Tag Archives: New York Times

Worthy Adversaries

So Katha Politt unleashed a broadside last week, taking the New York Times to task for daring to replace Kristol with another conservative columnist. She also criticized Ross Douthat’s liberal admirers, many of whom had the temerity to publicly applaud his selection. A few quick thoughts:

  1. It’s a bit dishonest of Politt to not only not provide links to the articles/blog posts she’s criticizing, but to include one excerpt from an old college op-ed.
  2. Several of the blog posts Politt criticizes – on female orgasms, masturbation, gay sheep etc. – strike me as examples of the sort of unformed meandering that makes the blogosphere so interesting. Some of this stuff is stupid; some provocative; some completely pointless, but I don’t think the same rigorous standards of appraisal one might apply to, say, widely-published op-eds should be used to assess old blog entries.
  3. I was a bit disappointed by the reaction of two liberal commentators I respect and admire – Matt Yglesias and Ta-Nehisi Coates – to Politt’s criticism. Aside from the value of sparring with a sharp adversary or filling the Times’ mandatory “conservative columnist” slot with a halfway decent writer, isn’t there something to be said for elevating a thoughtful, persuasive advocate of the other side because he might be right? One of the things that really irked me about the Politt column – and, to a lesser extent, other liberal responses – was her absolute certainty that she has nothing to learn from intelligent conservatism. Maybe this is a product of my own intellectual insecurities, but one of the reasons I enjoy reading intelligent liberal outlets is because they may be right, and moreover I’m willing to be persuaded. I wish Politt was similarly inclined.

Note: I’d comment on more weighty matters (the bank stabilization plan), but right now I’m a bit overwhelmed by the scale of the economic crisis. Arguing over the merits of the New York Times’ latest columnist seems trivial in comparison, but at least it’s something I can discuss competently.

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Filed under Politics, The Media

Rush Limbaugh, New York Times Columnist

Leaving aside the merits of his confused article in today’s Journal, it’s now abundantly clear that Rush Limbaugh would be an awful pick to replace Kristol’s Times column because he sucks at writing. I know that “heartland conservatives” scoff at aesthetic considerations, but a good columnist doesn’t make reading a chore. Stick to radio, Rush.

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Filed under Conservatism, The Media

Was The Edge Unavailable?

U2’s Bono is poised to become the New York Times‘ next columnist. Yes, that Bono. And yes, that New York Times.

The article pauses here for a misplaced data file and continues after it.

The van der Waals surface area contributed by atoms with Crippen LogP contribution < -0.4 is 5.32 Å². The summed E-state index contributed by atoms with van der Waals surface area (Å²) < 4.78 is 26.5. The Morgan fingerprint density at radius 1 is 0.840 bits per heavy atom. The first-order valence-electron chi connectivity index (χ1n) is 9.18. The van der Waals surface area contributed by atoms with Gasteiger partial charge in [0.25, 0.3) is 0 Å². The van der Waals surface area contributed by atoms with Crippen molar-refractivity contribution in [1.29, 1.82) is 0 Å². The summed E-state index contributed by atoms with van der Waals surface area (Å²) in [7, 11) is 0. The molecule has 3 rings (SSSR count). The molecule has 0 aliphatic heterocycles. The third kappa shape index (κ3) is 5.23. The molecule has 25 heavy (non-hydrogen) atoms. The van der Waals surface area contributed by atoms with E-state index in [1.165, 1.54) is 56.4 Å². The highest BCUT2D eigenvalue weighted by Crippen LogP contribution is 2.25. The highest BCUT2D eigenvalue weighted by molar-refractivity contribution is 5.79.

My own unsolicited advice for newspaper editors can be found here. I didn’t think to suggest the addition of celebrity columnists, but then again, I’m no expert.

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Filed under Culture, Music, The Media

Faith-Based Politics

David Brooks has another McCain op-ed up, and it’s a doozy. His introduction:

I think first of the personal qualities. He was an unfailingly candid man. When other politicians described a meeting, they always ended up the heroes of the story. But McCain would always describe the meeting straight, emphasizing his own failings with more vigor than his accomplishments.

He is, for a politician, a humble man. The most important legacy of his prisoner-of-war days is that he witnessed others behaving more heroically than he did. This experience has given him a basic honesty when appraising himself.

I don’t begrudge Brooks his personal affection for McCain, but does he really have to impose a long-form character reference on the rest of us? I’m not mortally offended by McCain’s recent spate of misleading advertisements – politics, as they say, ain’t beanbag – but surely his choice of campaign tactics also says something about the man’s character. As a friend and confidant, everything I’ve heard about McCain suggests he’d be first-rate, but when it comes to politics he certainly knows how to take the gloves off.

I’m also not sure what the rest of us are supposed to take from this sort of column. Is David Brooks’ personal testimonial sufficient to sway my vote? No, nor should it be. Brooks himself is forced to fall back on McCain’s experience and independence after he admits the candidate’s ideology is borderline incoherent. Candidate McCain is quite different from the McCain who romanced Brooks and every other op-ed columnist circa 2000, and Candidate McCain is who I’m forced to evaluate on the merits. So far, he hasn’t impressed.

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Filed under Conservatism, Presidential Politics, The Media